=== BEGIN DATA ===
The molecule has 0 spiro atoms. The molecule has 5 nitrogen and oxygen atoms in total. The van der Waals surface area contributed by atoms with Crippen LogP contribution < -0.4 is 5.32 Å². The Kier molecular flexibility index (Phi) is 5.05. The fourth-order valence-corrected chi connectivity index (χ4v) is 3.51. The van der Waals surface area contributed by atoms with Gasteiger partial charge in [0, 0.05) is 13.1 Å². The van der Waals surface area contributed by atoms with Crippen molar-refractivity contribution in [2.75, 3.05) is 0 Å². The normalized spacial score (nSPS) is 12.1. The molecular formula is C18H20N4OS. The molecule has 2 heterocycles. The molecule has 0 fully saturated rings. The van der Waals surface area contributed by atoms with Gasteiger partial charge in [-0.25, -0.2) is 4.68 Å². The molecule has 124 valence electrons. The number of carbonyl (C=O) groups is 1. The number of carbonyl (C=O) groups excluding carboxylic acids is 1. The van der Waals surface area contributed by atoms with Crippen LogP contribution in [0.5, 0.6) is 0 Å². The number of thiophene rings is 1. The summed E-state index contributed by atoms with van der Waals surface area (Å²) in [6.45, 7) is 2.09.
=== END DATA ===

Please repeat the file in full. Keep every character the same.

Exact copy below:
The molecule has 0 spiro atoms. The molecule has 5 nitrogen and oxygen atoms in total. The van der Waals surface area contributed by atoms with Crippen LogP contribution < -0.4 is 5.32 Å². The Kier molecular flexibility index (Phi) is 5.05. The fourth-order valence-corrected chi connectivity index (χ4v) is 3.51. The van der Waals surface area contributed by atoms with Gasteiger partial charge in [0, 0.05) is 13.1 Å². The van der Waals surface area contributed by atoms with Crippen molar-refractivity contribution in [2.75, 3.05) is 0 Å². The normalized spacial score (nSPS) is 12.1. The molecular formula is C18H20N4OS. The molecule has 2 heterocycles. The molecule has 0 fully saturated rings. The van der Waals surface area contributed by atoms with Gasteiger partial charge in [-0.25, -0.2) is 4.68 Å². The molecule has 124 valence electrons. The number of carbonyl (C=O) groups is 1. The number of carbonyl (C=O) groups excluding carboxylic acids is 1. The van der Waals surface area contributed by atoms with Crippen LogP contribution in [0.5, 0.6) is 0 Å². The number of thiophene rings is 1. The summed E-state index contributed by atoms with van der Waals surface area (Å²) in [6.45, 7) is 2.09.